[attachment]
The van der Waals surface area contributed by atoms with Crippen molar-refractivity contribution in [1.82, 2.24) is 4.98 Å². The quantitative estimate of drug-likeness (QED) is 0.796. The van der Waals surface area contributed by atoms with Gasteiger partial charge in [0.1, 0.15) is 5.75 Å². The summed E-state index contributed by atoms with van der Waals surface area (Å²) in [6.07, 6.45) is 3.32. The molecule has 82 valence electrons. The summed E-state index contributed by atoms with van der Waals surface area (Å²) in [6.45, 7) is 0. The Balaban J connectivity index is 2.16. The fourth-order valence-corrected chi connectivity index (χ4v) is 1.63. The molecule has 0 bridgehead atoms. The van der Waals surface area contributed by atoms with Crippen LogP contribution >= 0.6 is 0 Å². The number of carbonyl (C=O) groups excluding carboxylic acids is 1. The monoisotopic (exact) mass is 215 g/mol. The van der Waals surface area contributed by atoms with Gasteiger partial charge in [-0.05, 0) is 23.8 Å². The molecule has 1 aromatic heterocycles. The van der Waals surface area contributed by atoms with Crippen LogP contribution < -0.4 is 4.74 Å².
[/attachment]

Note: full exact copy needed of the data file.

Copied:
The van der Waals surface area contributed by atoms with Crippen molar-refractivity contribution in [1.82, 2.24) is 4.98 Å². The quantitative estimate of drug-likeness (QED) is 0.796. The van der Waals surface area contributed by atoms with Gasteiger partial charge in [0.1, 0.15) is 5.75 Å². The summed E-state index contributed by atoms with van der Waals surface area (Å²) in [6.07, 6.45) is 3.32. The molecule has 82 valence electrons. The summed E-state index contributed by atoms with van der Waals surface area (Å²) in [6.45, 7) is 0. The Balaban J connectivity index is 2.16. The fourth-order valence-corrected chi connectivity index (χ4v) is 1.63. The molecule has 0 bridgehead atoms. The van der Waals surface area contributed by atoms with Crippen LogP contribution >= 0.6 is 0 Å². The number of carbonyl (C=O) groups excluding carboxylic acids is 1. The monoisotopic (exact) mass is 215 g/mol. The van der Waals surface area contributed by atoms with Gasteiger partial charge in [-0.05, 0) is 23.8 Å². The molecule has 1 aromatic heterocycles. The van der Waals surface area contributed by atoms with Crippen LogP contribution < -0.4 is 4.74 Å².